Northwestern Cambodia Travel Guide

While Angkor Wat and Siem Reap draw the lions share of Cambodian tourists, the outer areas of Northwestern Cambodia, which includes some of the former hideouts of the Khmer Rouge, are not yet inundated with visitors. Outside of the Angor area there are many Khmer temples and ruins that are devoid of tourists and ready to be explored at a leisurely pace. Western Cambodia is considered to be the last frontier of Cambodia and the most important agricultural region of the country.

Siem Reap, the home of the Angkor Wat temple complex is by far the top tourist destination. Other popular destinations in include the provinces of Battambang, Oddar Meanchey and Pursat.

Home to roughly 90,000 people, Siem Reap serves as the gateway for exploring Angkor Wat. Regarded as one of the Great Wonders of the World, Angor Wat is one of the world’s most spectacular temple complexes. Angkor was the most important and powerful city and religious center in the Khmer region, serving as its capital for more than 600 years. It’s magnitude and artistic significance is unparalleled.

Along the Thai border is the province of Oddar Meanchey. A strip of casinos and hotels in the border town of Poipet attracts Thais who come across to gamble. There is not much else here to attract visitors. Very much in contrast to the eastern part of Cambodia, this region is flat, consisting of lowlands.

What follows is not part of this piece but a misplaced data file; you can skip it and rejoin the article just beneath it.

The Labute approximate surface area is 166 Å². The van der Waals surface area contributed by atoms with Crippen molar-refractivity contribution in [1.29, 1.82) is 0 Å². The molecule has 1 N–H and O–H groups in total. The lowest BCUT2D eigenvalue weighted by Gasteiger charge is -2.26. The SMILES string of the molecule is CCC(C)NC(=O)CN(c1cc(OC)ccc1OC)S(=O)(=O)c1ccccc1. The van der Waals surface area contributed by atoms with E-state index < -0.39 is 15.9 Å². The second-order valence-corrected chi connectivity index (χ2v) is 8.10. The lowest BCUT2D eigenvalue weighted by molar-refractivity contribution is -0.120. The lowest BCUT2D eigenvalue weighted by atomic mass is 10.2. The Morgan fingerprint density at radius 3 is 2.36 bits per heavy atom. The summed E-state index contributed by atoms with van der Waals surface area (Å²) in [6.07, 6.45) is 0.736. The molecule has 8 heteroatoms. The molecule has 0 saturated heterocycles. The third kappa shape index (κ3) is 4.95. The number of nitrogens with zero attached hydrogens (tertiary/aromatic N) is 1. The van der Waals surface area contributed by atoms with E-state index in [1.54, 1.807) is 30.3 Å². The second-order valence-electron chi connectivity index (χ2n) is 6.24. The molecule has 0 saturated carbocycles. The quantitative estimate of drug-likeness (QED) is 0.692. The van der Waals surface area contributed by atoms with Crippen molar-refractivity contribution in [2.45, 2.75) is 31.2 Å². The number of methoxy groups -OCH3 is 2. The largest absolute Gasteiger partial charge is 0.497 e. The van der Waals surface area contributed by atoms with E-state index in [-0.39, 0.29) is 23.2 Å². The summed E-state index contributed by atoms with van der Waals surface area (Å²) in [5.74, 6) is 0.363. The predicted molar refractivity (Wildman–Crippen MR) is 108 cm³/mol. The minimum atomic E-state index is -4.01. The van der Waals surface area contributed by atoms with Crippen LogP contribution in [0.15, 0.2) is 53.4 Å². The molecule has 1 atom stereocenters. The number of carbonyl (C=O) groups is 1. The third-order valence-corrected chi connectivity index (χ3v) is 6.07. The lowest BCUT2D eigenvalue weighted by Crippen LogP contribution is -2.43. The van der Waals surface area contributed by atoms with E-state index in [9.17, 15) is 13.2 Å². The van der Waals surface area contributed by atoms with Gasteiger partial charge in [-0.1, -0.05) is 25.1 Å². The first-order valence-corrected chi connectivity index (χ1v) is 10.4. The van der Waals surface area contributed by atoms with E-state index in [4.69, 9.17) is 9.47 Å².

Battambang province also borders Thailand. It is known as the ‘rice bowl of Cambodia’ and is where most of the country’s rice is produced. Agriculture is the biggest contributor to the economy and excellent fruit and vegetables are grown here. Fishing is also important and fresh snakehead fish is a local delicacy. The small border town of Pailin is a good place to buy gems and handicrafts.

South of Battambang is Pursat province. Most visitors pass through Pursat on their way from the south to Battambang or other northern provinces. Agriculture is the main industry here, but Pursat is known for its handicrafts, primarily marble carvings. Pursat is also famous among Cambodians as the location of the tomb of the Khmer hero, Kleang Meung, who died in the battle with the Thais in 1482.

Getting to the western provinces has gotten easier with the growth in tourist traffic to Siem Reap. There are direct flights into Siem Reap from the capital, Phnom Penh, and from Bangkok. Rental cars are available to explore the western part of Cambodia. For those on a shoe-string budget, there are plenty of buses and minivans that ply the roads to the main cities in the west.